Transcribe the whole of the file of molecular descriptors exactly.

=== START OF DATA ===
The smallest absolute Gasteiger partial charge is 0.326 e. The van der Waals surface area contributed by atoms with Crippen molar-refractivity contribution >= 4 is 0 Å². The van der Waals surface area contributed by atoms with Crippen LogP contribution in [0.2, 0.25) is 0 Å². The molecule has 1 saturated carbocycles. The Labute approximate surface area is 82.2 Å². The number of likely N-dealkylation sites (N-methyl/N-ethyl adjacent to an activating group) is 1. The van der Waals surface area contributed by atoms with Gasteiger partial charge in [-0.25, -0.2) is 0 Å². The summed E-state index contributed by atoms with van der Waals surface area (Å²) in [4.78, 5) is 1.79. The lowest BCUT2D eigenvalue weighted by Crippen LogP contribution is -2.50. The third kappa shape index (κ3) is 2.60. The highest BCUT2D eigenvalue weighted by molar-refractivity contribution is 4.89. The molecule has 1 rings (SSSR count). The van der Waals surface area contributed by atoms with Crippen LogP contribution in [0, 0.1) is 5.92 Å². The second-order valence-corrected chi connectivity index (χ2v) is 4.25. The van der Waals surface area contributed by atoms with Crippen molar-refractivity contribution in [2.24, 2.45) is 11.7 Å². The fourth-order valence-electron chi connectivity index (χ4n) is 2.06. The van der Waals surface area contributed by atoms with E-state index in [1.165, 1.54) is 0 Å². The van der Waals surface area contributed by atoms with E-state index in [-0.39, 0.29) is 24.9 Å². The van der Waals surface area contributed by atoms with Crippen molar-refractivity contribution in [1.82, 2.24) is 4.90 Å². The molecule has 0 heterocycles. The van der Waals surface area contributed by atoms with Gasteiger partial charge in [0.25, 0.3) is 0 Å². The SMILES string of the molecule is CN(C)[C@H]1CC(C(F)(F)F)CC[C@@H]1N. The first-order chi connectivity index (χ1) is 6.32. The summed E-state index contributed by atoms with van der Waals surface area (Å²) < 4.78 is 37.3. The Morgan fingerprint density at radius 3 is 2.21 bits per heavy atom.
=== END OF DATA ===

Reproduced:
The smallest absolute Gasteiger partial charge is 0.326 e. The van der Waals surface area contributed by atoms with Crippen molar-refractivity contribution >= 4 is 0 Å². The van der Waals surface area contributed by atoms with Crippen LogP contribution in [0.2, 0.25) is 0 Å². The molecule has 1 saturated carbocycles. The Labute approximate surface area is 82.2 Å². The number of likely N-dealkylation sites (N-methyl/N-ethyl adjacent to an activating group) is 1. The van der Waals surface area contributed by atoms with Gasteiger partial charge in [-0.25, -0.2) is 0 Å². The summed E-state index contributed by atoms with van der Waals surface area (Å²) in [4.78, 5) is 1.79. The lowest BCUT2D eigenvalue weighted by Crippen LogP contribution is -2.50. The third kappa shape index (κ3) is 2.60. The highest BCUT2D eigenvalue weighted by molar-refractivity contribution is 4.89. The molecule has 1 rings (SSSR count). The van der Waals surface area contributed by atoms with Crippen LogP contribution in [0, 0.1) is 5.92 Å². The second-order valence-corrected chi connectivity index (χ2v) is 4.25. The van der Waals surface area contributed by atoms with Crippen molar-refractivity contribution in [2.24, 2.45) is 11.7 Å². The fourth-order valence-electron chi connectivity index (χ4n) is 2.06. The van der Waals surface area contributed by atoms with E-state index in [1.165, 1.54) is 0 Å². The van der Waals surface area contributed by atoms with E-state index in [-0.39, 0.29) is 24.9 Å². The van der Waals surface area contributed by atoms with Crippen molar-refractivity contribution in [1.82, 2.24) is 4.90 Å². The molecule has 0 heterocycles. The van der Waals surface area contributed by atoms with Gasteiger partial charge in [0.25, 0.3) is 0 Å². The SMILES string of the molecule is CN(C)[C@H]1CC(C(F)(F)F)CC[C@@H]1N. The first-order chi connectivity index (χ1) is 6.32. The summed E-state index contributed by atoms with van der Waals surface area (Å²) < 4.78 is 37.3. The Morgan fingerprint density at radius 3 is 2.21 bits per heavy atom.